The time is ripe for the government to consider a fresh strategy towards gambling laws. There is a strong argument against a complete ban on gambling: should the state really be banning something which is nothing but a private contract between two mature, consenting adults? Is that not too heavy a restriction on individual liberty and freedom of choice? Most western democracies have legalized gambling precisely because of these reasons. It is in this context that Radley Balkos arguments in The Economist debate on gambling are worth quoting. According to Balko, A free society where government bans activities it finds immoral or unseemly is not really a free society…The government has no business policing its citizens personal life for bad habits.
Besides, the massive amounts of government revenue and the possibility of weakening the grip of criminal elements should surely convince the government to take a fresh approach. The government may consider taking a three-pronged strategy through which it can usher in much-needed reforms in Indias gambling laws.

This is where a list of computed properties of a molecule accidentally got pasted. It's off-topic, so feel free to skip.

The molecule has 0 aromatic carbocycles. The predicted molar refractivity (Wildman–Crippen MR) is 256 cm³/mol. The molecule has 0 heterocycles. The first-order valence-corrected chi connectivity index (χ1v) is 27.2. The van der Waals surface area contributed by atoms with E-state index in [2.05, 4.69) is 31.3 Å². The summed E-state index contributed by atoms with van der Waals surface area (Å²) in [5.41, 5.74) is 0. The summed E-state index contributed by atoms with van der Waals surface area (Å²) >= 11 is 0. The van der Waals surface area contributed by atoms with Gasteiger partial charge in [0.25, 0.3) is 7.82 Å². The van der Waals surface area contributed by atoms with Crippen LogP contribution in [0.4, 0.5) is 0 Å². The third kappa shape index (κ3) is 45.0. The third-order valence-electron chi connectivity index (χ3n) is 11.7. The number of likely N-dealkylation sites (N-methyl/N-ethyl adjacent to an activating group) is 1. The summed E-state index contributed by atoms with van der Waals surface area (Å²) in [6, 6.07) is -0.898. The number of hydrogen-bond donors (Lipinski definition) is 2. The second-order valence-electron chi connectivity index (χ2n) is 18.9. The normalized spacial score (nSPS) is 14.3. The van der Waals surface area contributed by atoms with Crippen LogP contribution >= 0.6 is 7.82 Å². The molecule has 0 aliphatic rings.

Firstly, the central government should table a constitutional amendment to bring regulation of gambling under the Union list. This can be done by altering List II of the Seventh Schedule of the Constitution, which empowers state governments to make laws concerning gambling. This will allow a unified, pan-Indian strategy towards dealing with the problem.
Secondly, legislations that have outlived their utility should be repealed. Most gambling provisions date back to the later part of the 18th century and may no longer be acceptable in the current day and age. Punishments and provisions of the Public Gambling Act, 1867 and other similar state legislations may seem frivolous today. For example, a fine of Rs.1,000 may not deter a bookmaker dealing in crores. Moreover, the police have neither the resources nor the will to tackle the problem of gambling. Thus, in most cases, those indulging in wagering activities are let off with a fine or worse bribe the police officials to be let off. This, plus the numerous procedural requirements makes the prosecution of any major illegal gambling operator almost impossible.